Seventy years have passed since the Galleries became a Center, so we’re celebrating the anniversary with a revival of one of Defenbacher’s first public programs: The Inquisition, a quiz forum that took a lighthearted and lively approach to heavyweight issues surrounding art. The first round of our new game takes place tomorrow night (rounds 2 and 3 are on February 11 and March 4) amid the painterly splendor of the Benches & Binoculars exhibition — submit your questions here, or just show up (it’s free!) and throw in your 2 cents.
Got a head for figures? Or a thing for facts about the Walker? Test yourself with this contest: Match up items 1-13 below with the appropriate numbers that follow. The first three readers to post the correct matches in the comments section will win two gallery passes — plus a bag of highly coveted Walker-branded [...]
Got a head for figures? Or a thing for facts about the Walker? Test yourself with this contest:
Match up items 1-13 below with the appropriate numbers that follow. The first three readers to post the correct matches in the comments section will win two gallery passes — plus a bag of highly coveted Walker-branded swag.
1. Artist presentations and engagements at the Walker (visual and performing artists, filmmakers, and designers), including 10 artist residencies and 4 interdisciplinary collaborations
2. Total number of artists in the Walker collection
3. Total number of artworks in the Walker collection
4. Newly acquired artworks
5. Total attendance at the Walker
6. Visitors to the Minneapolis Sculpture Garden
7. Fun-seekers at Rock the Garden 2009
8. Partnerships with local arts and community organizations
9. Copresentations with local and national arts organizations
10. People around the globe who attended Walker-organized touring exhibitions at 7 host museums in 3 countries
11. People around the globe who attended Walker-commissioned touring performances at 40 host venues in 30 cities in 8 countries
12. User sessions at walkerart.org, artsconnected.org, and mnartists.org
13. Fans on Facebook and Twitter followers (combined)
A. 12, 661
Note: Numbers are based on totals from fiscal year 2008-2009.
Online visitors, students, and educators get creative with a dynamic new ArtsConnectEd.org As back-to-school rituals go, logging on to new Web sites is today’s equivalent to that analog practice of signing out a heavy load of textbooks. This fall, K–12 students and their teachers across Minnesota will usher in the new year by exploring a [...]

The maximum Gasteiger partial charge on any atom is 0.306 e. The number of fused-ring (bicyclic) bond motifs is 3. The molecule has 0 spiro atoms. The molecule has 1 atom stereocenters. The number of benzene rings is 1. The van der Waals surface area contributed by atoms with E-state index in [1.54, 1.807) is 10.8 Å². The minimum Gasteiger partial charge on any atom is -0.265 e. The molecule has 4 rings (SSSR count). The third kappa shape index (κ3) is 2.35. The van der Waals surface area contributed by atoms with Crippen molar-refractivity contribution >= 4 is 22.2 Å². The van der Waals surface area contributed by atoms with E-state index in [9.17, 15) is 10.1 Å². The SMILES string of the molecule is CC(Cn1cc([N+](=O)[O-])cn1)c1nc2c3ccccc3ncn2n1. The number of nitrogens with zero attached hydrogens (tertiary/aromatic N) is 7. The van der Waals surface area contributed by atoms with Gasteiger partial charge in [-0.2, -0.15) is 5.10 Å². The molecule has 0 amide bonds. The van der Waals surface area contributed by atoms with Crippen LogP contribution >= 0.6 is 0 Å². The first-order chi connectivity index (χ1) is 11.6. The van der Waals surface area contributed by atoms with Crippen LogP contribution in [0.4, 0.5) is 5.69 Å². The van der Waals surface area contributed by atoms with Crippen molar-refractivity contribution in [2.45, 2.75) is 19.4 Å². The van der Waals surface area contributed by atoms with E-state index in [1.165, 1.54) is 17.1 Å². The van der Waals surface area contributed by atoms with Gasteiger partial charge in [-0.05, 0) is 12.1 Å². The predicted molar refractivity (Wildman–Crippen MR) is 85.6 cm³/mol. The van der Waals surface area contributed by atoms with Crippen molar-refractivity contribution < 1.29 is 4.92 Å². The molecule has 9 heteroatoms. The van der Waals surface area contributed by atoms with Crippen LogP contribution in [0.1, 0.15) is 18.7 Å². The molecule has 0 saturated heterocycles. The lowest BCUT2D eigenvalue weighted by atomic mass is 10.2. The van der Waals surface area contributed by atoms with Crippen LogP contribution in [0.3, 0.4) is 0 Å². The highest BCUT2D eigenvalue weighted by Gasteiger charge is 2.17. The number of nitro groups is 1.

Online visitors, students, and educators get creative with a dynamic new ArtsConnectEd.org
As back-to-school rituals go, logging on to new Web sites is today’s equivalent to that analog practice of signing out a heavy load of textbooks. This fall, K–12 students and their teachers across Minnesota will usher in the new year by exploring a fully overhauled, freshly supercharged artsconnected.org—the product of a long-standing educational partnership between the Walker and the Minneapolis Institute of Arts (MIA).
When it originally launched in 1998, ArtsConnectEd’s function was to provide digital access to the collections at both institutions, mainly for people who couldn’t make the trip to the Twin Cities. Now, browsing more than 90,000 works of art, plus reading, watching, and listening to more than 1,000 art-related articles and video/audio records is just the beginning. The big change in the new version of ArtsConnectEd is the ease with which teachers and students at all grade levels can use this content to create presentations, quizzes, handouts, lesson plans, research, and curricula—and share these materials with each other. A host of examples is already available for use in the classroom, such as an “Animals in Art” presentation that includes an ancient Chinese bronze horse from the MIA and Franz Marc’s The Large Blue Horses, a highlight of the Walker collection; and “Building a Story,” which helps students create a fictional tale based on works of art. One lesson investigates different kinds of brushstrokes; another offers an “adventure” for younger students based around the color red. One teacher had his students use the site to create MySpace-style pages focused on photographers that interested them.